- The Washington Times - Tuesday, May 14, 2002

ABINGDON, Va. The dirt-and-gravel lane begins at the edge of a two-lane county road. It fords a creek, meanders past houses and outbuildings, then climbs along the spine of a ridge. It passes through a pasture, then trees press in on the rutted path.

Over a fence and across a field from the end of that trail in Washington County is one of the largest illegal tire piles 750,000 tires in Virginia.

"I think our folks think it's more than that," said Dallas Sizemore, assistant deputy director of the state Department of Environmental Quality's (DEQ) Abingdon office. "Maybe as much as 850,000 or possibly even more."

An even bigger tire pile in Charles City County, Va., is estimated to have 1 million tires.

Last month, U.S. Attorney John Brownlee formed a task force of local, state and federal officials to deal with this situation and with Roanoke County's at-least five illegal tire dumps.

"I think everybody is on the same page," Mr. Brownlee said. "We need to be more aggressive in getting this stuff cleaned up This is an area where I think government can do some good."

The fire on W.J. Keeling's property, a blaze that consumed more than 1,000 acres and nearly 4 million tires in south Roanoke County, spurred interest in the problem of waste tires across the commonwealth by illustrating the greatest danger that piles of tires pose to people and the environment.

"If you leave a bunch of tires sitting around long enough," Mr. Brownlee said, "they're going to catch on fire."

The tires began piling up on the Washington County cattle farm about 30 years ago. County officials said the purported plan was to collect tires on the farm, then haul them to an out-of-state recycler. The first part of that plan evidently worked perfectly. The second phase apparently broke down.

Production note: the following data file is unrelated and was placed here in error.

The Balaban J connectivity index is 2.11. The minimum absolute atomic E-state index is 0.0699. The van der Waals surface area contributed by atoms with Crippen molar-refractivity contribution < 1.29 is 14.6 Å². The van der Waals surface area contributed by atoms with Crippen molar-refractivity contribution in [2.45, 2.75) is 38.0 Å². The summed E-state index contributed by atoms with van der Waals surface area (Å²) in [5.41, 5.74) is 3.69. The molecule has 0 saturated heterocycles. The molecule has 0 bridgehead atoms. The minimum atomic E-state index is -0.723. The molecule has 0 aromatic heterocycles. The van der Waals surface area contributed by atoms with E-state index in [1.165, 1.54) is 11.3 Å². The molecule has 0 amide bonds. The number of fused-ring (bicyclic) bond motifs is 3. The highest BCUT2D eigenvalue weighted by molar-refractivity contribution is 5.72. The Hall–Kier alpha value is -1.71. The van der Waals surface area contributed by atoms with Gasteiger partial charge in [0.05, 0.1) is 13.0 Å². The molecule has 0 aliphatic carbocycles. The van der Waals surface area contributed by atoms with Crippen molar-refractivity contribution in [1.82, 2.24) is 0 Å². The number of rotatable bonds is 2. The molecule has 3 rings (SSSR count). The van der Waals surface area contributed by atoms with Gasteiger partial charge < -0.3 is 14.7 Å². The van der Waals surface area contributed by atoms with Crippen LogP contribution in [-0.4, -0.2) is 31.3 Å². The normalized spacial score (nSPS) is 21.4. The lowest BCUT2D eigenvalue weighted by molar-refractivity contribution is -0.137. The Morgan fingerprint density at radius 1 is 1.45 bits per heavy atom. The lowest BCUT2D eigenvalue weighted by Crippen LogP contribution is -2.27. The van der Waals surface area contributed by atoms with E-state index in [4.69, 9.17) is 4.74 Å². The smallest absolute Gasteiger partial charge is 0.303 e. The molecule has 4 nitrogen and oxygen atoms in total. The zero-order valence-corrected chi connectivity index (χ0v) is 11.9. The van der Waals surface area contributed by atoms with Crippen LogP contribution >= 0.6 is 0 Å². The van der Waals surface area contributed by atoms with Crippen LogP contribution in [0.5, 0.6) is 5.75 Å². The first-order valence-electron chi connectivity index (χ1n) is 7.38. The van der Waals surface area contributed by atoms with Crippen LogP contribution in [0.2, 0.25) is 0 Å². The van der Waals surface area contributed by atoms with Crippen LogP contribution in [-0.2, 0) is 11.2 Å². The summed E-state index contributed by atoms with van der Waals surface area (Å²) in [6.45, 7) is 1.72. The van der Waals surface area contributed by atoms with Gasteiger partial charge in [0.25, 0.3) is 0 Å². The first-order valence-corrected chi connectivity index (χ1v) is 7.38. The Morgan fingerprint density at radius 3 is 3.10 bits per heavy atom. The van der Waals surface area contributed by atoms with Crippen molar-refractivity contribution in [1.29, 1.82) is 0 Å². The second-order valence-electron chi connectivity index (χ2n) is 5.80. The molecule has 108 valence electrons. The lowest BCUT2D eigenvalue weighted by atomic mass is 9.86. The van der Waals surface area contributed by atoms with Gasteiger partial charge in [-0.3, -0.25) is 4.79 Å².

"It looks like at some time it was a permitted facility," said Stephen Richardson, Washington County's recycling and special projects manager.

Arthur Slaughter, the owner of the property, is 95, unable to speak and lives in a nursing home, according to his son, Frank. Frank Slaughter said the old permit is still good.

According to Mr. Richardson, Arthur Slaughter and a partner asked the county Board of Supervisors to approve a landfill on the property sometime in the 1970s. The supervisors rejected that plan. Then Mr. Slaughter asked the board for permission to set up a tire-storage facility. The supervisors and the state Department of Waste Management, a precursor to the DEQ, approved it.

"I don't think anybody at the county ever gave it another thought," Mr. Richardson said.

Then the tires began piling up.

Tires are spread across the old cow pasture and under bushes. Car tires. Truck tires. Tractor tires.

From the lip of a bowl-shaped ravine, the big pile stretches down 50 yards. It runs 100 yards around the bowl. Trees have grown up through tire carcasses. Vines have grown over them. The same lichen that covers the trees grows on the sidewalls of some of the tires.

The operation was supposed to be reviewed and the permit reissued, Mr. Richardson said. But that didn't happen. "Somewhere between the '70s and '93, somebody dropped the ball, clearly," he said.

It seems the flow of tires to the site stopped for nearly a decade, he said. Then it started again.

"It looks like they dumped pretty heavily in the early '90s," Mr. Richardson said.

Keeping more than 500 tires without a permit is a felony.

According to Mr. Sizemore, the county commonwealth's attorney began preparing a case against Mr. Slaughter a couple of years ago but then left office. The DEQ decided to take care of the problem on its own. Mr. Sizemore said the Abingdon office is building a file, but the news apparently hadn't made it to Mr. Richardson's office.

"I've heard no talk at all about cleaning it up," he said.


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